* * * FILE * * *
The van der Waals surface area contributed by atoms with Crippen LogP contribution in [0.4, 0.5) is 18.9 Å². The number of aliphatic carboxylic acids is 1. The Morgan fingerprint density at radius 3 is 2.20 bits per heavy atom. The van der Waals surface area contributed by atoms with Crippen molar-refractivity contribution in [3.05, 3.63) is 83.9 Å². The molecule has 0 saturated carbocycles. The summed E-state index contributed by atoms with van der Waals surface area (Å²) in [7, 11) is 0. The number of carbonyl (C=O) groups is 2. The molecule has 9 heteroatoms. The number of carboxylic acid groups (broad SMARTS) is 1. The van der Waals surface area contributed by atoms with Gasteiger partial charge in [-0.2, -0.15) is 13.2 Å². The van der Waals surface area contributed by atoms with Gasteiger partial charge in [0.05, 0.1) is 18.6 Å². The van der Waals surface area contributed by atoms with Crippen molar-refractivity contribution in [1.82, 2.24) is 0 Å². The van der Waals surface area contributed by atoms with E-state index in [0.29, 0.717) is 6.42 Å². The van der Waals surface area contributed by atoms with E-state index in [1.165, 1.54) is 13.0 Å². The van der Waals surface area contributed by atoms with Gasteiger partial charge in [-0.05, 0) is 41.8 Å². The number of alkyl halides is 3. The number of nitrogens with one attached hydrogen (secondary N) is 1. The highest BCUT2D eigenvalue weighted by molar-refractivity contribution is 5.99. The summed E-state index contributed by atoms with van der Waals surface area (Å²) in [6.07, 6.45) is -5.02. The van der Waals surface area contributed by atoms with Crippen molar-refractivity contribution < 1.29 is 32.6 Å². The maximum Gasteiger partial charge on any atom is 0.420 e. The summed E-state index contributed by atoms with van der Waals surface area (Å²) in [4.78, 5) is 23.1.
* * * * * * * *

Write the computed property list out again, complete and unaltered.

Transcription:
The van der Waals surface area contributed by atoms with Crippen LogP contribution in [0.4, 0.5) is 18.9 Å². The number of aliphatic carboxylic acids is 1. The Morgan fingerprint density at radius 3 is 2.20 bits per heavy atom. The van der Waals surface area contributed by atoms with Crippen molar-refractivity contribution in [3.05, 3.63) is 83.9 Å². The molecule has 0 saturated carbocycles. The summed E-state index contributed by atoms with van der Waals surface area (Å²) in [7, 11) is 0. The number of carbonyl (C=O) groups is 2. The molecule has 9 heteroatoms. The number of carboxylic acid groups (broad SMARTS) is 1. The van der Waals surface area contributed by atoms with Gasteiger partial charge in [-0.2, -0.15) is 13.2 Å². The van der Waals surface area contributed by atoms with Gasteiger partial charge in [0.05, 0.1) is 18.6 Å². The van der Waals surface area contributed by atoms with Crippen molar-refractivity contribution in [1.82, 2.24) is 0 Å². The van der Waals surface area contributed by atoms with E-state index in [0.29, 0.717) is 6.42 Å². The van der Waals surface area contributed by atoms with E-state index in [1.165, 1.54) is 13.0 Å². The van der Waals surface area contributed by atoms with Gasteiger partial charge in [-0.05, 0) is 41.8 Å². The number of alkyl halides is 3. The number of nitrogens with one attached hydrogen (secondary N) is 1. The highest BCUT2D eigenvalue weighted by molar-refractivity contribution is 5.99. The summed E-state index contributed by atoms with van der Waals surface area (Å²) in [6.07, 6.45) is -5.02. The van der Waals surface area contributed by atoms with Crippen molar-refractivity contribution < 1.29 is 32.6 Å². The maximum Gasteiger partial charge on any atom is 0.420 e. The summed E-state index contributed by atoms with van der Waals surface area (Å²) in [4.78, 5) is 23.1.